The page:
The San Francisco Civil Grand Jury flunked the city’s Whistleblower program in its latest report on the performance of City Hall in a July 11 release.
“Whistling in the Dark” faulted the city for its failure to protect city worker whistleblowers from retaliation, including being fired from their jobs, for its secrecy that prevents the public from learning the results of investigations, and for wasting its time on complaints that have little merit and are outside the scope of the program. The Civil Grand Jury also noted that oversight of the program is non-existent.
“Nearly eight years after its re-launch under a 2003 charter amendment, the Jury finds that the San Francisco’s Whistleblower Program has failed in its mission to promote the identification of waste, fraud and abuse,” states the 32-page report.
“The existing program deals with mostly low-level issues, does not foster transparency, lacks a comprehensive tracking system, angers and confuses whistleblowers, lacks an appeals system, and fails to create effective and independent oversight,” according to the findings of the Civil Grand Jury.
While the report takes a comprehensive view of the operation of San Francisco’s program, from its initial beginnings as a commitment to transparency launched by then-Mayor Art Agnos to its current policy of keeping its investigations secret even from those who filed the complaints, it serves up harrowing accounts of city workers who lost their jobs or forced to resign in retaliation for alerting city officials of waste, fraud or abuse.
The Civil Grand Jury notes that the city’s Ethics Commission is charged with protecting city workers from retaliation, and recommends that this responsibility be removed from Ethics in part because it has failed to act.
It Began Well, but then…
The city’s Whistleblower program began under the Mayor’s Office but was transferred to the Ethics Commission in 1995, following voters’ approval of the creation of the commission in 1995.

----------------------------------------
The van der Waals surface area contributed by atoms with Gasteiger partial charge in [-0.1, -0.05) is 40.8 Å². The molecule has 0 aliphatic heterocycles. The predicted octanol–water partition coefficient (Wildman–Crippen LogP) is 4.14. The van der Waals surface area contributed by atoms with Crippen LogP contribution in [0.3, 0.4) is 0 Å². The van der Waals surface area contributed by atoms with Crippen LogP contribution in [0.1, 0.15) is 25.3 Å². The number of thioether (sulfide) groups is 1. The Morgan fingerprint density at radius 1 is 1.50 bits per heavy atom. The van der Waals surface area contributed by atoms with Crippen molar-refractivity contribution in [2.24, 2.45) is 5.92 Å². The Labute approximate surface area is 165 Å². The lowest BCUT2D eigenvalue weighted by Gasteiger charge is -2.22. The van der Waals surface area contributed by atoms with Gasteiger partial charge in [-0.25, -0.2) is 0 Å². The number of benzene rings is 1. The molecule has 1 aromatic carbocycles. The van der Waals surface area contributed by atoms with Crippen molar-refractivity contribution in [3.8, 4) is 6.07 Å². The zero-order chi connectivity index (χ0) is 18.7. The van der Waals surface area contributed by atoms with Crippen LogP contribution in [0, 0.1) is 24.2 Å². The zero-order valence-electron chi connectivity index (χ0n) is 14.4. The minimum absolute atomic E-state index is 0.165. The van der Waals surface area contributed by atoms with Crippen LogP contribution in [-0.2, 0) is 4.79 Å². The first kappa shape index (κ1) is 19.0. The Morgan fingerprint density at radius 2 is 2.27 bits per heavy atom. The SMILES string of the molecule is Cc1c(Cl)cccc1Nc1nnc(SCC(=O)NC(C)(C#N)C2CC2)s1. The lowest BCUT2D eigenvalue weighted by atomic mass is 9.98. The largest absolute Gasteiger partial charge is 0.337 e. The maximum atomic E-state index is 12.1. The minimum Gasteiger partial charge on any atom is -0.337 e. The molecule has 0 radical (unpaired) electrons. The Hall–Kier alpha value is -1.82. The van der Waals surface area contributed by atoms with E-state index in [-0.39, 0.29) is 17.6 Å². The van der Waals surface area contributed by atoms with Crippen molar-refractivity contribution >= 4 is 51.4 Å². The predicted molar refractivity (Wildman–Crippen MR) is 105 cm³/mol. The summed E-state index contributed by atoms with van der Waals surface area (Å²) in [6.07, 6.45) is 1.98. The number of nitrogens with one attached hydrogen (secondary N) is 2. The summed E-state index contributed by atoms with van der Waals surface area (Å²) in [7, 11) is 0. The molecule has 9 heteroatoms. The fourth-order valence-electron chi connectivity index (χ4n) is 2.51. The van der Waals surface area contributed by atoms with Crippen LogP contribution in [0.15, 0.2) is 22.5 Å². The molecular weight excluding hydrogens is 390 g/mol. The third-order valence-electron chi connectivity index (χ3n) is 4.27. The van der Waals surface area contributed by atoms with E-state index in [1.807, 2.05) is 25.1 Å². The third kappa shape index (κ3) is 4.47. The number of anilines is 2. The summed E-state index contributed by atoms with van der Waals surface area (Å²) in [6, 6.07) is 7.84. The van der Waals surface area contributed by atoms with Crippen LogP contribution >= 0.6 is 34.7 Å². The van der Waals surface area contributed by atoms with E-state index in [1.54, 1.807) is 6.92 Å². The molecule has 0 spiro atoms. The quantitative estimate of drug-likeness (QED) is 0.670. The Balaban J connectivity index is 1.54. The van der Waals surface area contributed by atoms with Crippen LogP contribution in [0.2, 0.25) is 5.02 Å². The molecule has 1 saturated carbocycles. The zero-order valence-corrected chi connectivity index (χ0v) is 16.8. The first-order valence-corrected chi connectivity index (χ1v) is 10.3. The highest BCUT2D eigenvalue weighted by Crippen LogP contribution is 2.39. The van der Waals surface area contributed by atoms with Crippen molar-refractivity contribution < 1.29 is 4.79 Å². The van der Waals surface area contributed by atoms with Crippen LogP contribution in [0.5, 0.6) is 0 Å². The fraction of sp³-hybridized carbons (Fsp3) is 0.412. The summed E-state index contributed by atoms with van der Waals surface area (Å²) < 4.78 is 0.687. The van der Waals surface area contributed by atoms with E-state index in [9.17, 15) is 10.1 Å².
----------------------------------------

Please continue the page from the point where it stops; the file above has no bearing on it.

In 2003, dissatisfaction with the Ethics Commission’s failure to act – or even to issue the legally required annual Whistleblower report – led voters to transfer the investigation and complaint process to the City Controller. Ethics retained responsibility for protecting whistleblowers from retaliation.
The current approach was prompted, according to the report, by an effort to contain the fallout from a local scandal with voters told in a ballot argument by supervisors that “might have cost the City millions.”
“San Francisco’s Whistleblower Program in its current form has yielded underwhelming results as measured in dollars and cents,” reports the Grand Jury.
The Civil Grand Jury reports that, under the auspices of the Controller, oversight of the program falls to the General Obligation Bond Oversight Committee made up of political appointees, and which appeared to be ignorant of its responsibilities.
“In fact, it took more than seven years for CGOBOC to finally set up a three-member Standing Committee to serve as a Citizen’s Audit Review Board. There was virtually no meaningful whistleblower review undertaken until after the Review Board subcommittee was formed on July 18, 2010,” reported the Civil Grand Jury.
Whistleblowers Sacrifice Jobs, Careers in SF
The personal experiences of city workers who blew the over waste, fraud and abuse in their workplaces were detailed in several instances, each time leading to the employee facing retaliation.
“Of paramount importance, the program does not protect the whistleblower,” states the report.
“No discussion about public policy and whistleblowing can ignore the toll that is exacted from a man or woman on the inside who refuses to look the other way. Nor can we ignore the profound effect, cumulatively, of listening to so many credible, often harrowing accounts from the whistleblowers whom we interviewed,” according to the Civil Grand Jury.
The report noted the catch-22 for one whistleblower who was a staff member at the Ethics Commission and who was bumped from his job after filing a whistleblower complaint and being told he was “insubordinate.” But under the current system, it is Ethics itself that is charged with protecting against retaliation.
“This employee was bumped from his position in early 2010 and felt this was done in retaliation for his whistleblowing activities. The Ethics Commission’s sole duty under the Whistleblower program is to investigate complaints of retaliation. Where could this Ethics Commission staffer turn?” asks the Civil Grand Jury.
Further, there is no appeal process under the current system.
Accountability, Transparency Missing in City Hall Culture
The Civil Grand Jury’s outline of deficiencies in the program, from the technological issues of tracking complaints to public transparency to turning investigations over to the Departments that are the subject of the complaint hints at, but does not state, that the current operation is a rigged system designed to protect managers from exposure of mismanagement and corruption under their leadership.
“Policy initiatives mean little, however, if the organizational culture is at odds with essential principles of accountability and transparency,” notes the report.